This was helpful to me (knowing nothing about climate policy) in terms of ideas about how to break down TSM’s “transformative change” into more tractable parts. I guess I’d been treating “transformative change” and what Dan said about “fundamental uncertainty” as something like semantic stopsigns.
One thing I’m confused about:
Indeed, insofar as mass mobilization and climate grassroots activism are strongly tied to the Democratic party and making Democrats more ambitious on climate, it seems likely that the value of this advocacy has decreased due to the relative underperformance of Democrats in Congressional races and the likely less Democratic-leaning environment in the midterm elections.
I feel like I’m missing something—can you explain the mechanism here? Is this based on the possibility that TSM could hurt Democrats’ election chances (“A stronger TSM could make it more likely that pressure on Democrats [...] leads to shifts towards the left that lead to losses in the House in 2022 and the loss of the trifecta”), and so it would have positive impact only when Democrats have a strong majority?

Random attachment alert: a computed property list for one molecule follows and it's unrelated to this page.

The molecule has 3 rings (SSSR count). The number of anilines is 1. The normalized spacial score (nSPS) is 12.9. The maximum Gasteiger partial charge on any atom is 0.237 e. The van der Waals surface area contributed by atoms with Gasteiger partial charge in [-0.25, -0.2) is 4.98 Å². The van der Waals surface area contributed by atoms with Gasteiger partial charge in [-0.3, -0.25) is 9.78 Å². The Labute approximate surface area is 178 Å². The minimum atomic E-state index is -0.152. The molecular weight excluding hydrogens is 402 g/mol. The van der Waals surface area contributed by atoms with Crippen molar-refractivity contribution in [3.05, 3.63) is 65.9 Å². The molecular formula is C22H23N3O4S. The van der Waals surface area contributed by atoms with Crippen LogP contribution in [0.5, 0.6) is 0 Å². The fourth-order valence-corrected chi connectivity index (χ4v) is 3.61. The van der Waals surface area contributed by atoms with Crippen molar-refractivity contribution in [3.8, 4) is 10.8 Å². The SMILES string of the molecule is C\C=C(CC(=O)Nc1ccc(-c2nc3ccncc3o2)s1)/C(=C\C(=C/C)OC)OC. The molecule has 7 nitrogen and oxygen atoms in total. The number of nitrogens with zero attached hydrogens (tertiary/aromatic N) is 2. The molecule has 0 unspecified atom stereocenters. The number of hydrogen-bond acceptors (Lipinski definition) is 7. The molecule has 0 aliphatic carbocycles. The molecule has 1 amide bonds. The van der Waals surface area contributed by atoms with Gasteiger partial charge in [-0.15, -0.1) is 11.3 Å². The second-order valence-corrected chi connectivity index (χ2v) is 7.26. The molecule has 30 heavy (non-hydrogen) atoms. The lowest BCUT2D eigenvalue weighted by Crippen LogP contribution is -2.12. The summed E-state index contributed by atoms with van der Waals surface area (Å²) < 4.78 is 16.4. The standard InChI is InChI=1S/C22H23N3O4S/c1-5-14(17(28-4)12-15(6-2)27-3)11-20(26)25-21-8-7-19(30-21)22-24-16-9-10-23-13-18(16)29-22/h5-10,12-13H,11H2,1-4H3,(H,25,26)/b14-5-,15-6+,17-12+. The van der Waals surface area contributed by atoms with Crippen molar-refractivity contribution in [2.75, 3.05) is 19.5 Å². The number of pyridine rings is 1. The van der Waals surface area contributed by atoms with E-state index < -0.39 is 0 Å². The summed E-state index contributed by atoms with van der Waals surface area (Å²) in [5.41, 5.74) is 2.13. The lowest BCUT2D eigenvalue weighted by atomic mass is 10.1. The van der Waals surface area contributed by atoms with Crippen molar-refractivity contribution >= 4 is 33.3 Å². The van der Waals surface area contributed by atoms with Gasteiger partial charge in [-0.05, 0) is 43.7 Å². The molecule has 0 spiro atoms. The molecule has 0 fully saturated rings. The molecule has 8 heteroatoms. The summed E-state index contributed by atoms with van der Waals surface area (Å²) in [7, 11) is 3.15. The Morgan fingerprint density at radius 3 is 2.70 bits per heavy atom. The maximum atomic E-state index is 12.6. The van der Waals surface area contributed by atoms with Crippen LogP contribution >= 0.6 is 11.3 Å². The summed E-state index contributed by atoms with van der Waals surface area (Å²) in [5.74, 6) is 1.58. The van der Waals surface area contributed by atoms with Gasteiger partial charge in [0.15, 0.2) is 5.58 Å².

Thanks!To answer your question there are two pieces here:1) Sunrise is most useful right now in pressuring Democrats, it is quite partisan and does not hold as much sway over Republicans. As such, when the overall situation is less Democrat-leaning, the usefulness of Sunrise is lower overall. Sunrise-candidates will not challenge Republican incumbents so an important mechanism of creating pressure on Democratic officials does not exist.2) Yes, of course Sunrise could hurt Democrats’ election chances. This was, with regards to moderates and progressives more generally, an active debate after the disappointing (compared to expectations) election in November. One mechanism would be that pressure on Democratic candidates moves them closer to the left to deal with that pressure, which then reduces their election chances. Another mechanism would be that the progressive wing’s perception hurts candidates in moderate/conservative districts. Going forward, a mechanism would be that the Sunrise/progressive agenda is perceived as a partisan overreach that leads to a “punishment” in the mid-terms. Just to be sure, these are active debates within the party and I am not suggesting that the moderates blaming progressives are always right. I am just saying that when we form a distribution over outcomes of the goodness of Sunrise we should include those mechanisms as well, because they are a plausible part of the overall story (they are explanations held by many people, and the TSM analysis by GG does not refute it). That is a mechanism that pushes the EV of funding Sunrise down.